Some symptoms mean you could use a doctor's help.

If you are wondering when to see a doctor about depression, consider first that feeling down in the dumps is part of being alive. One day you're grumpy and out of sorts, spirits low; next day you're back in the groove, ready to dive into the things you love. But when, for two weeks or more, you feel like sitting out the rest of your life, you may be clinically depressed. Depression is a medical condition that requires treatment  – and can be helped – by a doctor. Experts suggest seeking help if you have any of these symptoms of depression:

  • Your low spirits persist for two weeks or more.
  • Your depression is interfering with your relationships and your job.
  • You have thoughts of harming yourself.
  • You have persistent physical symptoms such as headaches, digestive disorders and chronic pain not associated with arthritis that do not respond to routine treatment.
  • Your symptoms include any five of the following: sleeplessness or oversleeping; loss of appetite or overeating; frequent tears and feelings of sadness; inability to concentrate; little appetite for things you usually enjoy; fatigue; irritability, restlessness or moving about in slow motion; a feeling of worthlessness or pervasive guilt.

The above are typical symptoms of major depression. Less than half of the 10 to 40 percent of people with depressive symptoms have major depression. Other classifications of depression include:

Dysthymia. A less severe form of depression that includes long-lasting symptoms that do not seriously disable a person but keep one in a constant state of feeling down. Symptoms may include all of the above with the additional feeling of hopelessness.

Bipolar disorder. Also called manic-depressive disorder, it is characterized by extreme highs and lows in mood. The disorder affects thinking, judgment and social behavior. Symptoms include the above as well as racing thoughts, increased talking, unusual irritability and abnormal elation.

Antidepressants: OK for RA?

What you should know if your doctor recommends antidepressants in addition to your prescribed RA treatments.
| By Susan Bernstein

If your doctor diagnoses you with either depression or anxiety, you may be prescribed one of the many drugs on the market designed to block or regulate brain chemicals that may be at the root of these mood disorders. Commonly prescribed antidepressants include:

  • Selective serotonin reuptake inhibitors (SSRIs): Fluoxetine (Prozac), paroxetine (Paxil), sertraline (Zoloft), escitalopram (Lexapro)
  • Serotonin-norepinephrine reuptake inhibitors (SNRIs): Duloxetine (Cymbalta), venlafaxine (Effexor), milnacipran (Ixel), desvenlafaxine (Pristiq)
  • Tricyclic antidepressants: Amitriptyline (Elavil, Endep)
  • Norepinephrine-dopamine reuptake inhibitors: Bupropion (Wellbutrin, Zyban)

Antidepressants are used to treat not only depression, but anxiety, chronic pain and sleep issues. In fact, doctors may prescribe antidepressants for treating chronic pain caused by RA, or even sleep problems, rather than for depression or anxiety. The drugs’ use for these symptoms in people with RA remains controversial, as they may not be that effective in reducing RA pain. Some studies suggest that antidepressants may even treat inflammation itself, but this has not yet been determined.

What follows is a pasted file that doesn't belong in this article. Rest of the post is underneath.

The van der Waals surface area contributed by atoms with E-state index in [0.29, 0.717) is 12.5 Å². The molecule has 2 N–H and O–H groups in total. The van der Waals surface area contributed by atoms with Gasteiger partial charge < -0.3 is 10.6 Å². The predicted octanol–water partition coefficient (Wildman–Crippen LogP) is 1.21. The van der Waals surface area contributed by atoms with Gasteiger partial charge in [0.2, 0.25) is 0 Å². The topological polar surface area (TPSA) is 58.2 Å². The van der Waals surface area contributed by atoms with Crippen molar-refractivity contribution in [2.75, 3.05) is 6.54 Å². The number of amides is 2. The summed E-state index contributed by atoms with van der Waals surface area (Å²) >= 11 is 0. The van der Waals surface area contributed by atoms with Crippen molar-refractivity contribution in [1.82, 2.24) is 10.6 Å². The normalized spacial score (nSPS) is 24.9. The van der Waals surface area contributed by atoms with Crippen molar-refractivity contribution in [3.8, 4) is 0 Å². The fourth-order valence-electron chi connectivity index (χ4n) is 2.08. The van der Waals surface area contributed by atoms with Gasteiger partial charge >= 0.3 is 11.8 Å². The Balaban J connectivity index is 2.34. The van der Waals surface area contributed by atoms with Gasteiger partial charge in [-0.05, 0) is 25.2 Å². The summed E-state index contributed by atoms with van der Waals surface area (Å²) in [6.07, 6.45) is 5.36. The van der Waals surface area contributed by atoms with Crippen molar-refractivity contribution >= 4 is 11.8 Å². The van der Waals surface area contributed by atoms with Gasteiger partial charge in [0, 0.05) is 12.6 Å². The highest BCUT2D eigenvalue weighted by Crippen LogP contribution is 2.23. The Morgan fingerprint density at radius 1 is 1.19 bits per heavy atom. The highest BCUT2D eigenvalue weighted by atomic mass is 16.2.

Your rheumatologist may prescribe an antidepressant for you, or he may refer you to a mental-health professional like a psychiatrist who will prescribe these drugs. For people with RA who are diagnosed with depression, adding an antidepressant may help regulate their mood, make them feel better emotionally, and even help them sleep better. What should you know about adding an antidepressant to the drugs you’re already taking for RA?

SSRI antidepressants, when taken along with a nonsteroidal anti-inflammatory drug like ibuprofen or naproxen, can increase internal bleeding risk. In addition, these antidepressants, if taken over the long term, have been linked to bone loss. People with RA who have taken long-term corticosteroids like prednisone to control inflammation may also be at higher risk for bone loss, so bone density testing and monitoring may be important.

As with any new medication, it’s important to discuss the possible side effects or interactions with your rheumatologist. You’ll also want to track how effective the antidepressant is at reducing your depression or anxiety. To learn more about arthritis drugs and their possible interactions or side effects, check the Arthritis Today Drug Guide.

Antidepressant drugs aren’t the only tool you and your doctor can use to treat your depression or anxiety:

Seek counseling. A mental-health professional like a therapist, psychologist or psychiatrist can discuss how RA increases your stress or causes you frustration or grief, and recommend ways to manage feelings more effectively.

Talk it out. Join an arthritis self-management or support group to learn coping techniques and feel that you’re not alone in living with RA.

Get moving. Exercise is nature’s mood lifter. Regular physical activity, including exercises designed to improve range of motion (ROM), strength and cardiovascular fitness, has been shown to relieve depression symptoms by actually increasing levels of serotonin, dopamine, norepinephrine and other mood-related brain chemicals. Arthritis exercise classes or videos can help improve physical function and help you do your daily tasks more easily, so you may feel less frustrated by your RA.